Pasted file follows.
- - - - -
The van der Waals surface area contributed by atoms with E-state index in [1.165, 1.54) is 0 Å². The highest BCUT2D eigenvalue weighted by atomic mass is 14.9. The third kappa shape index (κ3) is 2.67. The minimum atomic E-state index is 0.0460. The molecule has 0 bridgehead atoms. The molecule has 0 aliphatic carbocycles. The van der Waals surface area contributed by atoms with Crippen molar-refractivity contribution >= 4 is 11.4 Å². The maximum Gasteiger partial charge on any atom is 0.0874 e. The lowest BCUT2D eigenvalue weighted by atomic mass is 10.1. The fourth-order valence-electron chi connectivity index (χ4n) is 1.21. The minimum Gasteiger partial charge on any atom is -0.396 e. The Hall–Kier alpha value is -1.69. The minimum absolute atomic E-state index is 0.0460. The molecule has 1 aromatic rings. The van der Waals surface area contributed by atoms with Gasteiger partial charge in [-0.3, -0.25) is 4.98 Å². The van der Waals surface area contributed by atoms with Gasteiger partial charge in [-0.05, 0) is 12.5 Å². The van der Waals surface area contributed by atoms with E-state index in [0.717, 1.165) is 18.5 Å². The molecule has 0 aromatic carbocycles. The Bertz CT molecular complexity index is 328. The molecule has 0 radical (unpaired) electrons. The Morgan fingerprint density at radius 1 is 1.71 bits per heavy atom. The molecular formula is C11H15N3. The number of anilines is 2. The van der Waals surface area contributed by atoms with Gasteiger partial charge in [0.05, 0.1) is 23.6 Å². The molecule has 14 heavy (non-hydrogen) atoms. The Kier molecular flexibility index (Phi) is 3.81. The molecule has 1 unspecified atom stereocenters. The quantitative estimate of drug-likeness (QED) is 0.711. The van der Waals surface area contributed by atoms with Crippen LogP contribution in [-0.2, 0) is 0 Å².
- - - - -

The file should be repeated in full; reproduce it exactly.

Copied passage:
The van der Waals surface area contributed by atoms with E-state index in [1.165, 1.54) is 0 Å². The highest BCUT2D eigenvalue weighted by atomic mass is 14.9. The third kappa shape index (κ3) is 2.67. The minimum atomic E-state index is 0.0460. The molecule has 0 bridgehead atoms. The molecule has 0 aliphatic carbocycles. The van der Waals surface area contributed by atoms with Crippen molar-refractivity contribution >= 4 is 11.4 Å². The maximum Gasteiger partial charge on any atom is 0.0874 e. The lowest BCUT2D eigenvalue weighted by atomic mass is 10.1. The fourth-order valence-electron chi connectivity index (χ4n) is 1.21. The minimum Gasteiger partial charge on any atom is -0.396 e. The Hall–Kier alpha value is -1.69. The minimum absolute atomic E-state index is 0.0460. The molecule has 1 aromatic rings. The van der Waals surface area contributed by atoms with Gasteiger partial charge in [-0.3, -0.25) is 4.98 Å². The van der Waals surface area contributed by atoms with Gasteiger partial charge in [-0.05, 0) is 12.5 Å². The van der Waals surface area contributed by atoms with E-state index in [0.717, 1.165) is 18.5 Å². The molecule has 0 aromatic carbocycles. The Bertz CT molecular complexity index is 328. The molecule has 0 radical (unpaired) electrons. The Morgan fingerprint density at radius 1 is 1.71 bits per heavy atom. The molecular formula is C11H15N3. The number of anilines is 2. The van der Waals surface area contributed by atoms with Gasteiger partial charge in [0.05, 0.1) is 23.6 Å². The molecule has 14 heavy (non-hydrogen) atoms. The Kier molecular flexibility index (Phi) is 3.81. The molecule has 1 unspecified atom stereocenters. The quantitative estimate of drug-likeness (QED) is 0.711. The van der Waals surface area contributed by atoms with Crippen LogP contribution in [-0.2, 0) is 0 Å².